A group of young officials in Tokyo’s Kasumigaseki government district have been working on reforming the nation’s central administrative system, which they say is too vertically segmented and has failed to produce internationally competitive policies.
About 20 current and former civil servants mainly from government ministries and agencies are active in a nonprofit organization dubbed Project K, exchanging opinions with other organizations, municipalities and private-sector companies, and compiling proposals to streamline the bureaucracy.
They complain that central government officials are not given as much time as they would like for working out policies because so much of their day is taken up with meetings with officials of other ministries or preparing questions and responses for Cabinet ministers taking part in Diet deliberations.
By organizing discussion sessions with local government officials and seminars with political or other experts, Project K has been seeking to create a flexible administrative structure that can adapt to change, they said.
Last May, Project K held a discussion session in Rikuzentakata, Iwate Prefecture, one of the coastal cities hard hit by the devastating earthquake and tsunami in 2011, and exchanged views with local officials on the current rigid bureaucratic system and ways to restructure it.
Some of the participants argued that it took too much time to go through the administrative steps to convert damaged farmland into land for industrial use, while others urged the central government to remove restrictions so as to expedite the ongoing reconstruction of the still-devastated areas, according to Project K.
Among roughly 60 people who participated in the session in Rikuzentakata was Makoto Ikeda, 30, an official of the Land Economy and Construction and Engineering Industry Bureau at the Ministry of Land, Infrastructure, Transport and Tourism.
Ikeda, who is now a member of Project K, said the session renewed his belief in the need to reform Kasumigaseki.
But Ikeda rebutted the argument made by many politicians that central government officials have too much power and are only wasting taxpayers’ money.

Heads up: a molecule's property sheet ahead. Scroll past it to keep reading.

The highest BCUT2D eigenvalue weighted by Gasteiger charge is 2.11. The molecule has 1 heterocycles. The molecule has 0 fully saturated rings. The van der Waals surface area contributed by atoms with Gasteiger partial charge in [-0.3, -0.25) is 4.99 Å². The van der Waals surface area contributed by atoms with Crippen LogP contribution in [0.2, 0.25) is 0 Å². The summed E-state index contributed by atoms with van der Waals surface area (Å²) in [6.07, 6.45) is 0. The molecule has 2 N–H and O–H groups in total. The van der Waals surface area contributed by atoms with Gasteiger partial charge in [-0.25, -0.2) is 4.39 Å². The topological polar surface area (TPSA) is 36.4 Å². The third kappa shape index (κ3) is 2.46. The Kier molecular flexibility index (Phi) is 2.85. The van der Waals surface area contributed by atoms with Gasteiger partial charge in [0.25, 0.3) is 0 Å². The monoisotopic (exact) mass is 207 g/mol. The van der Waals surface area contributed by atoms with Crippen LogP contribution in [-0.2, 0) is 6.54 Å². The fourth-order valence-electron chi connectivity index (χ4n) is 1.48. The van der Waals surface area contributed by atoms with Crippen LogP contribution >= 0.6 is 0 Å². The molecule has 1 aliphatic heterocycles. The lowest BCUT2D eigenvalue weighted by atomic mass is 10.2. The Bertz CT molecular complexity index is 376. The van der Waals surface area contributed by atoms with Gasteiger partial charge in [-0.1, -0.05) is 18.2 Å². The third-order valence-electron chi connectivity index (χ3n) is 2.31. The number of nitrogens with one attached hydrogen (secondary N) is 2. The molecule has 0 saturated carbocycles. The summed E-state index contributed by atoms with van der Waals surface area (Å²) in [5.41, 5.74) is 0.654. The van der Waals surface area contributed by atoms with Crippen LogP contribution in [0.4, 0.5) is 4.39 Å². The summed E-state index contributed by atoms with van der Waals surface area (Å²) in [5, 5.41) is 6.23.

“There are enough competent officials in Kasumigaseki, but at the moment there are no systems that make the best use of their talents,” he said.
Project K was formed in 2003 by about 10 young bureaucrats, including Ichiro Asahina, 39, who was an official at the Ministry of Economy, Trade and Industry until about two years ago and served as the first director of the organization.
Asahina entered the Ministry of International Trade and Industry, the precursor of METI, in 1997.
While studying at Harvard University in 2001, he learned how the U.S. policymaking system works and that experts in diplomacy, economics and many other fields join the U.S. government and play an important role in crafting important policies.
“I realized that it would be extremely difficult for Japan to compete with the United States in the field of policymaking as Japanese bureaucrats are moved to a new post every one or two years and cannot consolidate their expertise under the current system,” he said.
After returning to Japan, Asahina founded Project K together with like-minded colleagues and held a series of study sessions.
He then led Project K in publishing in 2005 “Kasumigaseki Kozo Kaikaku,” a book about a set of proposals for structural reform of the central bureaucracy.
Asahina resigned from the ministry in 2010 to create a human resource development venture firm called Aoyama Shachu Corp., named after Kameyama Shachu, the trading company established in Nagasaki by Sakamoto Ryoma (1836-1867), a popular reformist whose efforts helped lead to the Meiji Restoration in the late 19th century.
At Aoyama Shachu, Asahina organizes leadership training seminars and offers support for drafting election campaign platforms for candidates.
His near-term goal is “to change the world of politics and bureaucracy from both inside and outside along with Project K,” Asahina said.
Project K plans to hold its first seminar of 2013 on Jan. 20 in Tokyo. The event will include a panel discussion to mark the publication late last year of its third book, “Kasumigaseki kara Nihon wo Kaeru” (“Change Japan from Kasumigaseki”), containing the young bureaucrats’ prescriptions for reform.